A special needs trust (SNT) can give you peace of mind that a loved one with a disability will continue to receive the government benefits such as Medicaid and Supplemental Security Income (SSI) payments while still being able to receive other assets and inherit money from you and other family members.
That’s because the person with the disability doesn’t legally own or have access to the trust assets. They’re the beneficiary.
Special needs trusts must comply with federal and state law
Special needs trusts (also sometimes known as “supplemental needs trusts”) are provided for under federal and New Jersey state law. According to federal law, an SNT can be established for any person under 65 who is considered disabled by the Social Security Administration (SSA).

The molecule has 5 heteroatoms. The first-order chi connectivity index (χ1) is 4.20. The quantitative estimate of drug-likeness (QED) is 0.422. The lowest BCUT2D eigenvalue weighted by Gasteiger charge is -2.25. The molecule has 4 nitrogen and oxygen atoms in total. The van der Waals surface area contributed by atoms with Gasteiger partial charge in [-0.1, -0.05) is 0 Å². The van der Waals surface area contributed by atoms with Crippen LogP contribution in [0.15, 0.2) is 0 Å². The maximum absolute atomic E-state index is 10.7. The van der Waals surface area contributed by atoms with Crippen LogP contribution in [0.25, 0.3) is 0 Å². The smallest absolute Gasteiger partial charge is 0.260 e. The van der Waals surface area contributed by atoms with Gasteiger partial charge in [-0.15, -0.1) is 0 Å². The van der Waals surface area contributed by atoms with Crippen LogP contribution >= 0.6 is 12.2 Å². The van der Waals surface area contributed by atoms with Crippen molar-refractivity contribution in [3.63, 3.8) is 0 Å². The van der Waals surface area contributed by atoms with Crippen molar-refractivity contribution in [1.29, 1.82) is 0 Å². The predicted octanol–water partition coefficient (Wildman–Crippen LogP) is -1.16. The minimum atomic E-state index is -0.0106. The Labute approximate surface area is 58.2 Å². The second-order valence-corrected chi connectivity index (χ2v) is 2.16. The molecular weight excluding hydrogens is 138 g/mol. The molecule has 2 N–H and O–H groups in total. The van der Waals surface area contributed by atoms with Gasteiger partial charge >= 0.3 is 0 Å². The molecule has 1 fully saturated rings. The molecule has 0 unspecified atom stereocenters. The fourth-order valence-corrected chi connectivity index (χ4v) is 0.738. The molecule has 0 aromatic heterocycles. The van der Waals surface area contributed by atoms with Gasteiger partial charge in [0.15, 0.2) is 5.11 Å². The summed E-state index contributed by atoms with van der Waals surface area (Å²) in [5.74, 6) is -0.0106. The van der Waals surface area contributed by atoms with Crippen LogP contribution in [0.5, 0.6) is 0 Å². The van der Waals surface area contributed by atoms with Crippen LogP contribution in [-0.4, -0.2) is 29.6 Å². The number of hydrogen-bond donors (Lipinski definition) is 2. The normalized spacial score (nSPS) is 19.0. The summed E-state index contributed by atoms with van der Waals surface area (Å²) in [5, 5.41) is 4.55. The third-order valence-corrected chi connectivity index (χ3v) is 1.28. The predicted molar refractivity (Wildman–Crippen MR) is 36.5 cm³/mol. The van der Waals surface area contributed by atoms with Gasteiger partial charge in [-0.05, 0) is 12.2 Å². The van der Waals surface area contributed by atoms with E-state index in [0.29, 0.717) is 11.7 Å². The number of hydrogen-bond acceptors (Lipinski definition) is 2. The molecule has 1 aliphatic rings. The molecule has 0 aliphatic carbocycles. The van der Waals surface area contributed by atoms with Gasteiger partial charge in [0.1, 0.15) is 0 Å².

Establishing an SNT for a loved one in our state also requires strict adherence to New Jersey law. The trustee must also submit reports each year of the trust’s financial activity to the appropriate state agencies.
Key requirements under New Jersey law
Let’s look at some of the requirements for establishing and maintaining an SNT that allows the beneficiary to continue to receive and keep Medicaid and SSI benefits.
- The beneficiary must be considered disabled under federal law.
- Only a parent, grandparent, guardian or the court can establish an SNT.
- The SNT must be irrevocable.
- Any cash distributions must be reported as unearned income.
- Once the beneficiary turns 65, no further transfers can be made to the trust.
- This is far from a complete list of requirements.
If you are considering establishing an SNT for a family member, it’s crucial that you seek experienced legal guidance. This will help you ensure that the trust has been properly established under both state and federal law and that it remains in compliance so that your loved one can be provided for financially both while you’re still here and after you’re gone.